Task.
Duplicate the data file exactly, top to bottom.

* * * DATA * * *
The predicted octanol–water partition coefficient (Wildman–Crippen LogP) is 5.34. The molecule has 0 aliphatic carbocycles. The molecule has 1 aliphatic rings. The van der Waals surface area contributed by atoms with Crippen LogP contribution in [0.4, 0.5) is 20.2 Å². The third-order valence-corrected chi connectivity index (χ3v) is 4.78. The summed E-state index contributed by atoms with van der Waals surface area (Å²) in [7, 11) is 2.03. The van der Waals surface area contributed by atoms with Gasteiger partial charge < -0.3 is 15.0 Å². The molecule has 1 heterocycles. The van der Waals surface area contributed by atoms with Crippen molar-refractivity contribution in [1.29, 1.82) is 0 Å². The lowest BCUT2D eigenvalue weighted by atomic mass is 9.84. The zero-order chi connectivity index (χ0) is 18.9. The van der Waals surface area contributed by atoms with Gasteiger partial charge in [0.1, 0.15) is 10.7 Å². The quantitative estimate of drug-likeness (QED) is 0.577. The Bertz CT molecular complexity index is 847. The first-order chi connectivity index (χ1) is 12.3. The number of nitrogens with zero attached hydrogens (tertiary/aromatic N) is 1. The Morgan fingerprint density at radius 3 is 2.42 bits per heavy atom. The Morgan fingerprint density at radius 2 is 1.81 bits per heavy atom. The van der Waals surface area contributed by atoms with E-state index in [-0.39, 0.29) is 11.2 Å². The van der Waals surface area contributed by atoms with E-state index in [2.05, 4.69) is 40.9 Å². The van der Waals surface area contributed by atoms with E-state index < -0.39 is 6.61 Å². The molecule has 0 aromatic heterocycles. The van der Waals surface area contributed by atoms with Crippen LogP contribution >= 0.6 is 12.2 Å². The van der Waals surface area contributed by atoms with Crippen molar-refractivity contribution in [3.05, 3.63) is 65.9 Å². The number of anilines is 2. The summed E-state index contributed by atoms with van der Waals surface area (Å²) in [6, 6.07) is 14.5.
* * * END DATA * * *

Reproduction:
The predicted octanol–water partition coefficient (Wildman–Crippen LogP) is 5.34. The molecule has 0 aliphatic carbocycles. The molecule has 1 aliphatic rings. The van der Waals surface area contributed by atoms with Crippen LogP contribution in [0.4, 0.5) is 20.2 Å². The third-order valence-corrected chi connectivity index (χ3v) is 4.78. The summed E-state index contributed by atoms with van der Waals surface area (Å²) in [7, 11) is 2.03. The van der Waals surface area contributed by atoms with Gasteiger partial charge < -0.3 is 15.0 Å². The molecule has 1 heterocycles. The van der Waals surface area contributed by atoms with Crippen molar-refractivity contribution in [1.29, 1.82) is 0 Å². The lowest BCUT2D eigenvalue weighted by atomic mass is 9.84. The zero-order chi connectivity index (χ0) is 18.9. The van der Waals surface area contributed by atoms with Gasteiger partial charge in [0.1, 0.15) is 10.7 Å². The quantitative estimate of drug-likeness (QED) is 0.577. The Bertz CT molecular complexity index is 847. The first-order chi connectivity index (χ1) is 12.3. The number of nitrogens with zero attached hydrogens (tertiary/aromatic N) is 1. The Morgan fingerprint density at radius 3 is 2.42 bits per heavy atom. The Morgan fingerprint density at radius 2 is 1.81 bits per heavy atom. The van der Waals surface area contributed by atoms with E-state index in [-0.39, 0.29) is 11.2 Å². The van der Waals surface area contributed by atoms with E-state index in [2.05, 4.69) is 40.9 Å². The van der Waals surface area contributed by atoms with E-state index < -0.39 is 6.61 Å². The molecule has 0 aromatic heterocycles. The van der Waals surface area contributed by atoms with Crippen LogP contribution >= 0.6 is 12.2 Å². The van der Waals surface area contributed by atoms with Crippen molar-refractivity contribution in [3.05, 3.63) is 65.9 Å². The number of anilines is 2. The summed E-state index contributed by atoms with van der Waals surface area (Å²) in [6, 6.07) is 14.5.